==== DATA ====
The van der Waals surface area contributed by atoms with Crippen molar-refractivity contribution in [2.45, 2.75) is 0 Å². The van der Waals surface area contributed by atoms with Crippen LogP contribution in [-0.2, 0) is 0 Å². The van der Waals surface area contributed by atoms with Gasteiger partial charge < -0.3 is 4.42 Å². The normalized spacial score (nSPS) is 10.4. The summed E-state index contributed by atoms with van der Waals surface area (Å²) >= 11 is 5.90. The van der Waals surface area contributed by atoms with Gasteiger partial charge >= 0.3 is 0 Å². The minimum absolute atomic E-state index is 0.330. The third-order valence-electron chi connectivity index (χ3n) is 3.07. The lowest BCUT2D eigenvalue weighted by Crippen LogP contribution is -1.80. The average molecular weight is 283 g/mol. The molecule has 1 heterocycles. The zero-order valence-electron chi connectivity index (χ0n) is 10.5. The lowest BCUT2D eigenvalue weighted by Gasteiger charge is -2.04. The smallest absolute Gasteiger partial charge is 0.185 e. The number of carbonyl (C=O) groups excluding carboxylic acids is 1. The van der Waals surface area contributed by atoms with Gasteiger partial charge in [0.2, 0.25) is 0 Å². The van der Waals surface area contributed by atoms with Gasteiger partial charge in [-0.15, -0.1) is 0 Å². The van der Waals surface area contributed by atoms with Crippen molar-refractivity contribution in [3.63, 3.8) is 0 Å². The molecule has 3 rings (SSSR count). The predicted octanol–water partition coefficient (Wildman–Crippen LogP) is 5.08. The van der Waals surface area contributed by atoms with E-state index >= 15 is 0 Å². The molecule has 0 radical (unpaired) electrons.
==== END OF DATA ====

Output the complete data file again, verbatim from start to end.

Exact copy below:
The van der Waals surface area contributed by atoms with Crippen molar-refractivity contribution in [2.45, 2.75) is 0 Å². The van der Waals surface area contributed by atoms with Crippen LogP contribution in [-0.2, 0) is 0 Å². The van der Waals surface area contributed by atoms with Gasteiger partial charge < -0.3 is 4.42 Å². The normalized spacial score (nSPS) is 10.4. The summed E-state index contributed by atoms with van der Waals surface area (Å²) >= 11 is 5.90. The van der Waals surface area contributed by atoms with Gasteiger partial charge >= 0.3 is 0 Å². The minimum absolute atomic E-state index is 0.330. The third-order valence-electron chi connectivity index (χ3n) is 3.07. The lowest BCUT2D eigenvalue weighted by Crippen LogP contribution is -1.80. The average molecular weight is 283 g/mol. The molecule has 1 heterocycles. The zero-order valence-electron chi connectivity index (χ0n) is 10.5. The lowest BCUT2D eigenvalue weighted by Gasteiger charge is -2.04. The smallest absolute Gasteiger partial charge is 0.185 e. The number of carbonyl (C=O) groups excluding carboxylic acids is 1. The van der Waals surface area contributed by atoms with Gasteiger partial charge in [0.2, 0.25) is 0 Å². The van der Waals surface area contributed by atoms with Gasteiger partial charge in [-0.15, -0.1) is 0 Å². The van der Waals surface area contributed by atoms with Crippen molar-refractivity contribution in [3.63, 3.8) is 0 Å². The molecule has 3 rings (SSSR count). The predicted octanol–water partition coefficient (Wildman–Crippen LogP) is 5.08. The van der Waals surface area contributed by atoms with E-state index >= 15 is 0 Å². The molecule has 0 radical (unpaired) electrons.